What Happens When Central Banks Pivot?

December 6, 2022 | By: Dillon Culhane, Richard Fisher, Wyeth Wright, Lazar Naiker, Wai Tong and Jean-Sebastien Nadeau

What Happens When Central Banks Pivot?

AGF analysts explain how a slowing of interest rate hikes (or outright stop to them) could impact key segments of the equity and credit markets in 2023.

 


 

Equities

Will Energy run out of gas?

Dillon Culhane

The Energy sector has outperformed broader equity markets over the past two years, driven by post-COVID demand recovery, years of supply underinvestment, industry capital discipline, attractive equity valuations and a refocus on energy security in the wake of Russia’s invasion of Ukraine. As inflation and interest rates have risen, Energy has been the only sector showing positive earnings revisions and rising free cash flow, driving increased shareholder returns and decreased balance sheet leverage – and thus it has felt little impact from the rising cost of debt. Of course, rising energy prices are a huge driver of inflation and subsequent interest rate hikes, which are designed to slow the economy down, theoretically reducing energy demand. However, past recessions have shown minimal lasting (or material) impact on oil-and-gas demand.

Once we get a clear line of sight to a pause on interest rate hikes, the Energy sector will likely underperform growth sectors and other laggards in the market. But that doesn’t necessarily mean it will trade down. On the day of the lower U.S. inflation print for October, the S&P 500 traded up 5.5%, with Technology (+8.3%) and Real Estate (+7.7%) the top-performing sectors, while Energy was still up by 2.2%, per Bloomberg. A pause in rate hikes should signal that inflation has bottomed and economic growth will eventually resume, which is positive for energy demand. There are also many structural forces supporting the sector, including Europe’s pivot away from Russian energy, OPEC’s willingness to manage supply and an eventual China reopening. So while Energy is unlikely to continue outperforming the broader market once central banks turn direction on rates, it's quite feasible that oil-and-gas prices remain in a band around current levels over the coming years, driving very strong profits for energy companies.

S&P 500 Sector Performance

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Source: Bloomberg LP as of November 25, 2022

How will Financials handle a slowing economy?

Richard Fisher and Wyeth Wright

For banks, we expect the benefit stemming from increasing interest rates to moderate as we progress through 2023. Nearer term, banks should report solid net interest income growth, driven by higher margins associated with lagging deposit cost inflation, moderating loan growth and reasonably well-behaved credit quality. Financial institutions with the strongest deposit franchises should outperform, as they typically have more diverse revenue streams and the largest securities portfolios on their balance sheets (which generally reprice faster than loans). Earnings moderation follows from a shift in deposit mix towards higher-cost term funding like GICs and a heightened level of competition for deposits and loans as the economy slows under the weight of higher rates. And with that slowing economy, banks will build reserves for performing loans to address possible losses in the future.

For Financials that are sensitive to the consumer, a slowdown in rate hikes would have positive effects on stock multiples in the short term. However, a recession or “harder landing” leading to higher unemployment and a worsening economy would weigh on the entire sector, even in a more liquid financial environment, and we would expect to see delinquencies and charge-offs rise, putting downward pressure on earnings. Bank stock performance would be negatively affected by increasing credit impairments, accompanied by the group valuation re-rating lower. For insurance companies, those that are exposed to personal and commercial lines should outperform their life-insurance counterparts due to the former’s lower equity market exposure and defensive characteristics – assuming, of course, that inflation does not increase the cost of claims more than expected. Insurers with shorter-duration books should also see a benefit to earnings as their investments roll into higher rates.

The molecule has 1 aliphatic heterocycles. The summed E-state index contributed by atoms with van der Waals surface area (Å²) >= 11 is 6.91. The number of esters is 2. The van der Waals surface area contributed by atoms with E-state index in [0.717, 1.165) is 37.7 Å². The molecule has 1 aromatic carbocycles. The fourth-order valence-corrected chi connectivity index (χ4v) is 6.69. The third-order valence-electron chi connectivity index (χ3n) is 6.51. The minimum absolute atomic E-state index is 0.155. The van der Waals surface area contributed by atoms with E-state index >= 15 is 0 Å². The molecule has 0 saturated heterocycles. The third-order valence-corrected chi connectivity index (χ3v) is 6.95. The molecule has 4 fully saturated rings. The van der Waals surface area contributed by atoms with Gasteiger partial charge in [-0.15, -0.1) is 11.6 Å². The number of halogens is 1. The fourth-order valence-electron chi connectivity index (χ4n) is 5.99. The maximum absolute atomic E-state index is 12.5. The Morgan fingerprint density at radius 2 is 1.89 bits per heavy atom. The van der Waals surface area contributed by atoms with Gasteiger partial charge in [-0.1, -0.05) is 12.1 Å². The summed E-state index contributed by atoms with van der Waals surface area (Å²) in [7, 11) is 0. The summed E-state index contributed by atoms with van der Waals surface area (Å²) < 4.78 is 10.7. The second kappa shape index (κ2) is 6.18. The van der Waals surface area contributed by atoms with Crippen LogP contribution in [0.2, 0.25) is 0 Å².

Can Industrials weather the storm?

Lazar Naiker and Wai Tong

Despite the macro uncertainty driven by the U.S. Federal Reserve’s rate path and the potential impact on the economy, Industrials are exposed to secular growth drivers that should result in resilient demand in the medium to long term. The energy transition, encompassing renewable energy, grid resilience, electrification and decarbonization, as well as infrastructure upgrades and water security, will be key areas supporting growth.

Supply chains remain tight, and many markets are constrained by supply rather than demand. This has resulted in elevated inventory levels. Ordinarily, this would be a concern heading into a potential recession; however, given the experience of supply chain disruptions through the pandemic, a structural shift higher in inventories is likely due to a move towards “just-in-case” rather than “just-in-time” inventory levels. The question is whether demand will slow sufficiently to overwhelm supply constraints in the market and result in inventory levels becoming an overhang.

The most recent quarterly results from cyclical Industrials have shown no signs of demand slowdown. Most industrial manufacturers are still showing below-historical inventory-to-sales ratios while carrying record backlogs. These backlogs, combined with the demand for inventory replenishment, may maintain more than sufficient demand to carry these cyclical industrial companies through a mild downturn until end-market demand recovers. Logistics cost and raw material costs having peaked and now rolling over should benefit manufacturers’ margins and offset the lack of pricing power in a slowing demand environment.

Overall, we believe these longer-term secular drivers will be supportive of Industrials in the next cycle, relative to the market. The extremity of any near-term downturn will determine any downside risks. Slowing growth or a mild recession are unlikely to have a material negative impact, given the structural underpinnings to demand and supply constraints.

 


 

Fixed Income

Will quality be more important than yield?

Jean-Sebastien Nadeau

An end to central banks’ tightening cycles could be positive for the fixed income market, but we believe investors should remain cautious. The two main roles of fixed income are to generate income and to preserve capital, acting as an anchor in a diversified portfolio comprising both stocks and bonds. Despite a potential end of the tightening cycle, we believe high-quality corporate bonds will outperform lower-quality bonds in the first half of 2023. Central banks are usually behind the curve and pivot when it is already too late; in other words, they usually cut rates once the economy is already in recession. Recessions are usually accompanied by underperformance in lower-quality bonds.